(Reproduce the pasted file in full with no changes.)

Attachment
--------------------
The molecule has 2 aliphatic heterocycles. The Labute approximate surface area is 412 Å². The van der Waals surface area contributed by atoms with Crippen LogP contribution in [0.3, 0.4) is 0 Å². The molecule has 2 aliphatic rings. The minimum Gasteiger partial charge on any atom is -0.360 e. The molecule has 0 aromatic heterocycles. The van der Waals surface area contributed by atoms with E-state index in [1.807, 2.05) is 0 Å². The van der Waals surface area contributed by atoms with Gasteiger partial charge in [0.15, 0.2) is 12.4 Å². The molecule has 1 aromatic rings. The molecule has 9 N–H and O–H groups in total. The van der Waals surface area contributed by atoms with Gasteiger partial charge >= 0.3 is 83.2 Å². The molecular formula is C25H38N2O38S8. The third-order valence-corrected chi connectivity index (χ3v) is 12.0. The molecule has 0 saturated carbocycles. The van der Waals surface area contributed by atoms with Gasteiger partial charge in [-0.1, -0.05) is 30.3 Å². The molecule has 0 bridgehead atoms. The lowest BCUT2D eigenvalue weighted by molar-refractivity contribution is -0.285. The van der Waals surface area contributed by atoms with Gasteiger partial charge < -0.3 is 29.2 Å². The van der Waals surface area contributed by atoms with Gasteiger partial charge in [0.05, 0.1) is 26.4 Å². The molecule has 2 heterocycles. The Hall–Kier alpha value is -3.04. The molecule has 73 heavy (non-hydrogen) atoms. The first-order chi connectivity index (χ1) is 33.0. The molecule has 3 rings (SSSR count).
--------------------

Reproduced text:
The molecule has 2 aliphatic heterocycles. The Labute approximate surface area is 412 Å². The van der Waals surface area contributed by atoms with Crippen LogP contribution in [0.3, 0.4) is 0 Å². The molecule has 2 aliphatic rings. The minimum Gasteiger partial charge on any atom is -0.360 e. The molecule has 0 aromatic heterocycles. The van der Waals surface area contributed by atoms with E-state index in [1.807, 2.05) is 0 Å². The van der Waals surface area contributed by atoms with Gasteiger partial charge in [0.15, 0.2) is 12.4 Å². The molecule has 1 aromatic rings. The molecule has 9 N–H and O–H groups in total. The van der Waals surface area contributed by atoms with Gasteiger partial charge >= 0.3 is 83.2 Å². The molecular formula is C25H38N2O38S8. The third-order valence-corrected chi connectivity index (χ3v) is 12.0. The molecule has 0 saturated carbocycles. The van der Waals surface area contributed by atoms with Gasteiger partial charge in [-0.1, -0.05) is 30.3 Å². The molecule has 0 bridgehead atoms. The lowest BCUT2D eigenvalue weighted by molar-refractivity contribution is -0.285. The van der Waals surface area contributed by atoms with Gasteiger partial charge < -0.3 is 29.2 Å². The van der Waals surface area contributed by atoms with Gasteiger partial charge in [0.05, 0.1) is 26.4 Å². The molecule has 2 heterocycles. The Hall–Kier alpha value is -3.04. The molecule has 73 heavy (non-hydrogen) atoms. The first-order chi connectivity index (χ1) is 33.0. The molecule has 3 rings (SSSR count).